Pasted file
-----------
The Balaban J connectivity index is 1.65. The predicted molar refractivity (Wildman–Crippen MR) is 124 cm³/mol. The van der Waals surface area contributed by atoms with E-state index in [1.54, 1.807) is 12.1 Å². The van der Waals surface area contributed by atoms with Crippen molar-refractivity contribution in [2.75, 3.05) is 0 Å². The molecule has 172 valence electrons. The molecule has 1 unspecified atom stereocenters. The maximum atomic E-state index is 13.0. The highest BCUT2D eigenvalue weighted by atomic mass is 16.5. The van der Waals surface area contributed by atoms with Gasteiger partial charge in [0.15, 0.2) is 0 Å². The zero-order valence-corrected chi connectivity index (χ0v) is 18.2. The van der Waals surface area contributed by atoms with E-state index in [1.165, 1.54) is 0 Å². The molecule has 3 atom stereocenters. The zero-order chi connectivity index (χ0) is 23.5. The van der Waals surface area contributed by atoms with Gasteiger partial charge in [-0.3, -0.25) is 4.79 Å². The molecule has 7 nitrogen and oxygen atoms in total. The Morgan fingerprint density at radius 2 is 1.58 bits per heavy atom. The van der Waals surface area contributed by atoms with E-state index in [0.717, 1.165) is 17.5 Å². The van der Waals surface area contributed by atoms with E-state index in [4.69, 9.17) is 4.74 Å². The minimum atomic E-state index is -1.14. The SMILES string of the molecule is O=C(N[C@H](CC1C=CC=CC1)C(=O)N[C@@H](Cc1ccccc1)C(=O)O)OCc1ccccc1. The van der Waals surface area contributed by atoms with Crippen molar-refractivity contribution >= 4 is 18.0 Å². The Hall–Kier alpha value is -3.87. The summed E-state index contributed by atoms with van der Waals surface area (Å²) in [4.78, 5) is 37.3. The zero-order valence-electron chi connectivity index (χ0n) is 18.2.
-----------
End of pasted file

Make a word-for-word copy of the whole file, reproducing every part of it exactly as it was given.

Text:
The Balaban J connectivity index is 1.65. The predicted molar refractivity (Wildman–Crippen MR) is 124 cm³/mol. The van der Waals surface area contributed by atoms with E-state index in [1.54, 1.807) is 12.1 Å². The van der Waals surface area contributed by atoms with Crippen molar-refractivity contribution in [2.75, 3.05) is 0 Å². The molecule has 172 valence electrons. The molecule has 1 unspecified atom stereocenters. The maximum atomic E-state index is 13.0. The highest BCUT2D eigenvalue weighted by atomic mass is 16.5. The van der Waals surface area contributed by atoms with Gasteiger partial charge in [0.15, 0.2) is 0 Å². The zero-order valence-corrected chi connectivity index (χ0v) is 18.2. The van der Waals surface area contributed by atoms with E-state index in [1.165, 1.54) is 0 Å². The molecule has 3 atom stereocenters. The zero-order chi connectivity index (χ0) is 23.5. The van der Waals surface area contributed by atoms with Gasteiger partial charge in [-0.3, -0.25) is 4.79 Å². The molecule has 7 nitrogen and oxygen atoms in total. The Morgan fingerprint density at radius 2 is 1.58 bits per heavy atom. The van der Waals surface area contributed by atoms with E-state index in [0.717, 1.165) is 17.5 Å². The van der Waals surface area contributed by atoms with E-state index in [4.69, 9.17) is 4.74 Å². The minimum atomic E-state index is -1.14. The SMILES string of the molecule is O=C(N[C@H](CC1C=CC=CC1)C(=O)N[C@@H](Cc1ccccc1)C(=O)O)OCc1ccccc1. The van der Waals surface area contributed by atoms with Crippen molar-refractivity contribution >= 4 is 18.0 Å². The Hall–Kier alpha value is -3.87. The summed E-state index contributed by atoms with van der Waals surface area (Å²) in [4.78, 5) is 37.3. The zero-order valence-electron chi connectivity index (χ0n) is 18.2.